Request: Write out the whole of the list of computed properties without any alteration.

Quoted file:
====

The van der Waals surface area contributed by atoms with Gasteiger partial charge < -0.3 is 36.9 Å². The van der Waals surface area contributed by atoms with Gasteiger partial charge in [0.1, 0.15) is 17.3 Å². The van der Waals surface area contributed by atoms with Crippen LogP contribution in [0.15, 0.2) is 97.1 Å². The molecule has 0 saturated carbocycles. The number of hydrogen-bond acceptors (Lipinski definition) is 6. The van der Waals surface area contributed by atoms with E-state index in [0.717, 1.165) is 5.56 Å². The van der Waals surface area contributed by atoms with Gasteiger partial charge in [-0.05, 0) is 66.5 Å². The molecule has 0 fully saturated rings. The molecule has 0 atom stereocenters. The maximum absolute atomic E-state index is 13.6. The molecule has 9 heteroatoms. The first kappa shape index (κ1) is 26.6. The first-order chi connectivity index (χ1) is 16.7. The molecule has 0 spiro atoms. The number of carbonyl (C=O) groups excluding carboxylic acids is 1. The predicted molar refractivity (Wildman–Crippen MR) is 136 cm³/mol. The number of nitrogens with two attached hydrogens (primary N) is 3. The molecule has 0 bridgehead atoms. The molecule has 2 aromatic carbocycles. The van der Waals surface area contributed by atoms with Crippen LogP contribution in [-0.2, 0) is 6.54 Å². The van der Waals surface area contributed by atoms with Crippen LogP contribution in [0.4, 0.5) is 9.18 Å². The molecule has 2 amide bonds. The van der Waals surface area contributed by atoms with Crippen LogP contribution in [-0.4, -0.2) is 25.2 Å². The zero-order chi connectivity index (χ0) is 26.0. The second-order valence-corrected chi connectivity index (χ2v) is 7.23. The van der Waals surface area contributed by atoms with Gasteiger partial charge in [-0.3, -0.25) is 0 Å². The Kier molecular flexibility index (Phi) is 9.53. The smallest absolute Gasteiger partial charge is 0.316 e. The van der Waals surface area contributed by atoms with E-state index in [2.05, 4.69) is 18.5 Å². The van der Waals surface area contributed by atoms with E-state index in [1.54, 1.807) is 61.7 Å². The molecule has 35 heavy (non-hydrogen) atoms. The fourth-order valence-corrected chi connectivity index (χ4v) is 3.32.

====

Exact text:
The van der Waals surface area contributed by atoms with Gasteiger partial charge < -0.3 is 36.9 Å². The van der Waals surface area contributed by atoms with Gasteiger partial charge in [0.1, 0.15) is 17.3 Å². The van der Waals surface area contributed by atoms with Crippen LogP contribution in [0.15, 0.2) is 97.1 Å². The molecule has 0 saturated carbocycles. The number of hydrogen-bond acceptors (Lipinski definition) is 6. The van der Waals surface area contributed by atoms with E-state index in [0.717, 1.165) is 5.56 Å². The van der Waals surface area contributed by atoms with Gasteiger partial charge in [-0.05, 0) is 66.5 Å². The molecule has 0 fully saturated rings. The molecule has 0 atom stereocenters. The maximum absolute atomic E-state index is 13.6. The molecule has 9 heteroatoms. The first kappa shape index (κ1) is 26.6. The first-order chi connectivity index (χ1) is 16.7. The molecule has 0 spiro atoms. The number of carbonyl (C=O) groups excluding carboxylic acids is 1. The predicted molar refractivity (Wildman–Crippen MR) is 136 cm³/mol. The number of nitrogens with two attached hydrogens (primary N) is 3. The molecule has 0 bridgehead atoms. The molecule has 2 aromatic carbocycles. The van der Waals surface area contributed by atoms with Crippen LogP contribution in [-0.2, 0) is 6.54 Å². The van der Waals surface area contributed by atoms with Crippen LogP contribution in [0.4, 0.5) is 9.18 Å². The molecule has 2 amide bonds. The van der Waals surface area contributed by atoms with Crippen LogP contribution in [-0.4, -0.2) is 25.2 Å². The zero-order chi connectivity index (χ0) is 26.0. The second-order valence-corrected chi connectivity index (χ2v) is 7.23. The van der Waals surface area contributed by atoms with Gasteiger partial charge in [-0.3, -0.25) is 0 Å². The Kier molecular flexibility index (Phi) is 9.53. The smallest absolute Gasteiger partial charge is 0.316 e. The van der Waals surface area contributed by atoms with E-state index in [2.05, 4.69) is 18.5 Å². The van der Waals surface area contributed by atoms with E-state index in [1.54, 1.807) is 61.7 Å². The molecule has 35 heavy (non-hydrogen) atoms. The fourth-order valence-corrected chi connectivity index (χ4v) is 3.32.